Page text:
# I I don't quite understand what i read

1. Aug 31, 2016

### Terrell

i am having a really tough time following what this is saying with all the abstractions. i am assuming that since it's a transformation from V to W. then why does the equation below have y vectors instead of x? and since linear transformation follow traditional matrix multiplication, then why is a column vector of A multiplied to the column vectors of W???

#### Attached Files:

• ###### linear transformations.png
File size:
12.1 KB
Views:
135
2. Aug 31, 2016

### Staff: Mentor

I think what its saying is that you have some basis vector xj from the V space that you would like to represent in the W space so you apply the transformation T to it.

T is in fact the matrix A.

So you are doing a matrix multiplication of A and xj to get the xjvector represented by the yi basis vectors in the W space.

Does that make sense?

Hopefully @Mark44 correct me if I'm wrong.

3. Aug 31, 2016

### Krylov

No.
No, it does not.

The appearance of $Ax_j$ in (6) in the quoted text is misleading and incorrect. Try to read (6) without it. The scalars $a_{1j},\ldots,a_{mj}$ appearing in the linear combination are the matrix elements of the representation $A$ of $T$ w.r.t. the particular bases in $V$ and $W$.

Last edited: Aug 31, 2016
4. Aug 31, 2016

### Staff: Mentor

Thanks Krylov. I'll remember to add you to the post when I need verification.

I guess I looked at it in a more operational sense where you have the linear transformation T implemented as the matrix A and you then applied a vector in the V space to get its representation in the W space via matrix multiplication. Its been many years since I've played with it and when I'm not sure I call in an advisor.

5. Aug 31, 2016

### Staff: Mentor

A is a matrix representation of the transformation T. A transformation can have multiple matrix representations, depending on the bases for the domain and codomain.

I've been busy with some other things this morning and early afternoon -- I'll try to get back to this a little later.

6. Aug 31, 2016

### Terrell

so the equation is incorrect? i think it is

7. Sep 1, 2016

### Krylov

Yes, it is incorrect. The vectors $T(x_j)$ and $a_{1j}y_1 + a_{2j}y_2 + \ldots + a_{mj}y_m$ are in W, which could be any $m$-dimensional vector space.
$Ax_j$ is not even defined, because $A$ maps from $\mathbb{R}^n$ to $\mathbb{R}^m$ but $x_j$ is a vector in $V$, which could be any $n$-dimensional vector space.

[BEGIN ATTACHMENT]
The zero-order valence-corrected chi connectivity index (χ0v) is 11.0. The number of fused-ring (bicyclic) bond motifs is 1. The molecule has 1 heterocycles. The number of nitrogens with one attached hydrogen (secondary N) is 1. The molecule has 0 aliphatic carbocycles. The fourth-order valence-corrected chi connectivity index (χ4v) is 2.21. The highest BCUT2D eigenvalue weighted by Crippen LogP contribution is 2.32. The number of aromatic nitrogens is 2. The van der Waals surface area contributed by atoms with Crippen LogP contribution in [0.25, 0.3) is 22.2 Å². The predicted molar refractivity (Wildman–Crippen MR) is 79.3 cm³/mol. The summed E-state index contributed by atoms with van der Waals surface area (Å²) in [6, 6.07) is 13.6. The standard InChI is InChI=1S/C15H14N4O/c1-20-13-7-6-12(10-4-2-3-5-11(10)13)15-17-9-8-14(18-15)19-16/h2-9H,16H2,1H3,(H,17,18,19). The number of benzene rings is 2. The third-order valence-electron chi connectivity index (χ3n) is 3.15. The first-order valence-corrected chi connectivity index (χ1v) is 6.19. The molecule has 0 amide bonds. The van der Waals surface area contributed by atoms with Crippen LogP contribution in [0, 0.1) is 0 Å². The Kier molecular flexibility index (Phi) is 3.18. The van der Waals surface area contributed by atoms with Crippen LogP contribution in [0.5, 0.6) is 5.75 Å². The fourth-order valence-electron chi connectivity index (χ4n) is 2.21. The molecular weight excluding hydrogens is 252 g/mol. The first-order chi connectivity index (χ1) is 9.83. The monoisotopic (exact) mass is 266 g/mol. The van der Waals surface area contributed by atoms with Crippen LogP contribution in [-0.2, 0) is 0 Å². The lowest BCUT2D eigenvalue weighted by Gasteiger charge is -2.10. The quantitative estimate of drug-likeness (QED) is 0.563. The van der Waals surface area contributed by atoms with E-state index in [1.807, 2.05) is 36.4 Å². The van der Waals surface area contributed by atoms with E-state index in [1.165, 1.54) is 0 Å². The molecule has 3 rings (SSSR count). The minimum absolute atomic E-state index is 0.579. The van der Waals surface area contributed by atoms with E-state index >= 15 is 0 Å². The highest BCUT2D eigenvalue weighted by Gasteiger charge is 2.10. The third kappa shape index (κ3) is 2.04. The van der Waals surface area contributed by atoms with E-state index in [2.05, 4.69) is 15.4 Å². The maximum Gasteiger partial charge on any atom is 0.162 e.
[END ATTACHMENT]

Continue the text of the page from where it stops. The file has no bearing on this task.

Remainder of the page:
When you are learning linear algebra, it is important that your book distinguishes carefully between a linear transformation $T$ and its matrix representation $A$ w.r.t. a certain pair of bases. Afterwards, people often become sloppy about it. (There is a good reason for this sloppiness, but I do not consider it helpful at the beginning.)

(I remember that a tutorial was written about this topic a while ago: Matrix Representations of Linear Transformations. Its notation is different from your book, though.)

Last edited: Sep 1, 2016
8. Sep 1, 2016

### Terrell

exactly the cause of my confusion. will check the article. thanks!

9. Sep 28, 2016

### Stephen Tashi

Are you referring to the right hand side of the equation? The image of the transform is in W, so it would be a vector expressed in the basis for W and that basis is the set of the $y_i$.

The vectors of W aren't necessarily row vectors or column vectors. The usual way to represent a linear transformation is to represent it as multiplication by a matrix A on the left hand side of a column vector, which produces another column vector. ( However, I suppose there are a few books where the representation is done by multiplying a row vector on the right hand side by a matrix A to produce another row vector. Let's assume your text uses the conventional approach.)

The representation of the linear transformation $T$ by a matrix involves assuming we will represent the vectors in V and W in a certain manner. For example, if $X$ is a vector in $V$ expressed in the (orthonormal) x-basis as $X = a1 x_1 + a2 x_2 + a3 x_3$ then a "natural" way to represent $X$ by the ordered triple $(a1,a2,a3)$. Notice this is not "naturally" a column vector. In fact, it looks like a row vector. But, after reading a lot of algebra texts, one begins to accept that $X$ will be represent by a column vector - i.e. as the transpose of $(a1,a2,a3) = (a1,a2,a3)^T$.

Using the convention of representing the vectors involved as column vectors, the representation of $x_2$ in the x-basis is $(0,1,0)^T$. The image of $x_2$ under a linear transformation $T$ will be some vector $T(x_2)$ in W. Suppose W has dimension two and $T(x_2) = b1 y_1 + b2 y_2$ , which is represented as $(b1, b2)^T$. Compare $(b1,b2)^T$ with the result of multiplying $(0,1,0)$ on the left by a matrix $A$ of the appropriate dimensions.

$\begin{pmatrix} a_{11}&a_{12}& a_{13} \\ a_{21}&a_{22}&a_{23} \end{pmatrix} \begin{pmatrix}0\\1\\0\end{pmatrix} = \begin{pmatrix}a_{12}\\a_{22}\end{pmatrix}$

So $a_{12} = b_1$ and $a_{22} = b_2$. As your text indicated, the second column of $A$ is determined by the coefficients of $T(x_2)$ when it is represented as a vector in the y-basis.